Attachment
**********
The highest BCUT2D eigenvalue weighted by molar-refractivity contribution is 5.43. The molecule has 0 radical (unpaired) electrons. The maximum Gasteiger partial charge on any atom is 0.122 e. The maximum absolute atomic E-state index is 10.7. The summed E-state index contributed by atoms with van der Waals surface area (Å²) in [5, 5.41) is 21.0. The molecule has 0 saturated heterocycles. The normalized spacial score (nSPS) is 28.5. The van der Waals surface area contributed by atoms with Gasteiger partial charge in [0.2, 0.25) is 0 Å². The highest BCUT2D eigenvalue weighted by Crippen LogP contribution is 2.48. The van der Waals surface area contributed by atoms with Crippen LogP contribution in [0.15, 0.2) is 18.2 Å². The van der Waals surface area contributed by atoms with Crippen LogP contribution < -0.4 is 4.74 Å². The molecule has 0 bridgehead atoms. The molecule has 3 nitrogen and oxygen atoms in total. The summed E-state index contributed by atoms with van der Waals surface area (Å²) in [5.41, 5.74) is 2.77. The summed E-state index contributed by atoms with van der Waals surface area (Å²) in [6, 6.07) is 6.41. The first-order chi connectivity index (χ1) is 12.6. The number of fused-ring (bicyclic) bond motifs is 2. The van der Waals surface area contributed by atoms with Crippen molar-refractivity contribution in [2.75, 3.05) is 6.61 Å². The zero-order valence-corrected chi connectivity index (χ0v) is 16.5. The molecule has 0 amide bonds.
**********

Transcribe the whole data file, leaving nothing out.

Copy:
The highest BCUT2D eigenvalue weighted by molar-refractivity contribution is 5.43. The molecule has 0 radical (unpaired) electrons. The maximum Gasteiger partial charge on any atom is 0.122 e. The maximum absolute atomic E-state index is 10.7. The summed E-state index contributed by atoms with van der Waals surface area (Å²) in [5, 5.41) is 21.0. The molecule has 0 saturated heterocycles. The normalized spacial score (nSPS) is 28.5. The van der Waals surface area contributed by atoms with Gasteiger partial charge in [0.2, 0.25) is 0 Å². The highest BCUT2D eigenvalue weighted by Crippen LogP contribution is 2.48. The van der Waals surface area contributed by atoms with Crippen LogP contribution in [0.15, 0.2) is 18.2 Å². The van der Waals surface area contributed by atoms with Crippen LogP contribution < -0.4 is 4.74 Å². The molecule has 0 bridgehead atoms. The molecule has 3 nitrogen and oxygen atoms in total. The summed E-state index contributed by atoms with van der Waals surface area (Å²) in [5.41, 5.74) is 2.77. The summed E-state index contributed by atoms with van der Waals surface area (Å²) in [6, 6.07) is 6.41. The first-order chi connectivity index (χ1) is 12.6. The number of fused-ring (bicyclic) bond motifs is 2. The van der Waals surface area contributed by atoms with Crippen molar-refractivity contribution in [2.75, 3.05) is 6.61 Å². The zero-order valence-corrected chi connectivity index (χ0v) is 16.5. The molecule has 0 amide bonds.